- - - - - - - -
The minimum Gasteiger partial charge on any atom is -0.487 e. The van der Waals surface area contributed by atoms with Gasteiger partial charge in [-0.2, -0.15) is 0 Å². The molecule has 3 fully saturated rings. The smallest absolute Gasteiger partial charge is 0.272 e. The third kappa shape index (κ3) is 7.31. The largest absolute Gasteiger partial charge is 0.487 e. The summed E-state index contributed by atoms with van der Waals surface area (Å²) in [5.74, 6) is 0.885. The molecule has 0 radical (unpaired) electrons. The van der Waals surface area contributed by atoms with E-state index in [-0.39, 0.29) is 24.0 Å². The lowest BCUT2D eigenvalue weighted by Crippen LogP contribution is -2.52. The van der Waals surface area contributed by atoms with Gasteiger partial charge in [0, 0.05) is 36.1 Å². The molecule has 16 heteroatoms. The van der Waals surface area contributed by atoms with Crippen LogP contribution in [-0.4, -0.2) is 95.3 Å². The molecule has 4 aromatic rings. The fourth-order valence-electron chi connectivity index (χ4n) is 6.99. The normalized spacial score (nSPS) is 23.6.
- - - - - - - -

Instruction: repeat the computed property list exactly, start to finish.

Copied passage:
The minimum Gasteiger partial charge on any atom is -0.487 e. The van der Waals surface area contributed by atoms with Gasteiger partial charge in [-0.2, -0.15) is 0 Å². The molecule has 3 fully saturated rings. The smallest absolute Gasteiger partial charge is 0.272 e. The third kappa shape index (κ3) is 7.31. The largest absolute Gasteiger partial charge is 0.487 e. The summed E-state index contributed by atoms with van der Waals surface area (Å²) in [5.74, 6) is 0.885. The molecule has 0 radical (unpaired) electrons. The van der Waals surface area contributed by atoms with E-state index in [-0.39, 0.29) is 24.0 Å². The lowest BCUT2D eigenvalue weighted by Crippen LogP contribution is -2.52. The van der Waals surface area contributed by atoms with Gasteiger partial charge in [0, 0.05) is 36.1 Å². The molecule has 16 heteroatoms. The van der Waals surface area contributed by atoms with Crippen LogP contribution in [-0.4, -0.2) is 95.3 Å². The molecule has 4 aromatic rings. The fourth-order valence-electron chi connectivity index (χ4n) is 6.99. The normalized spacial score (nSPS) is 23.6.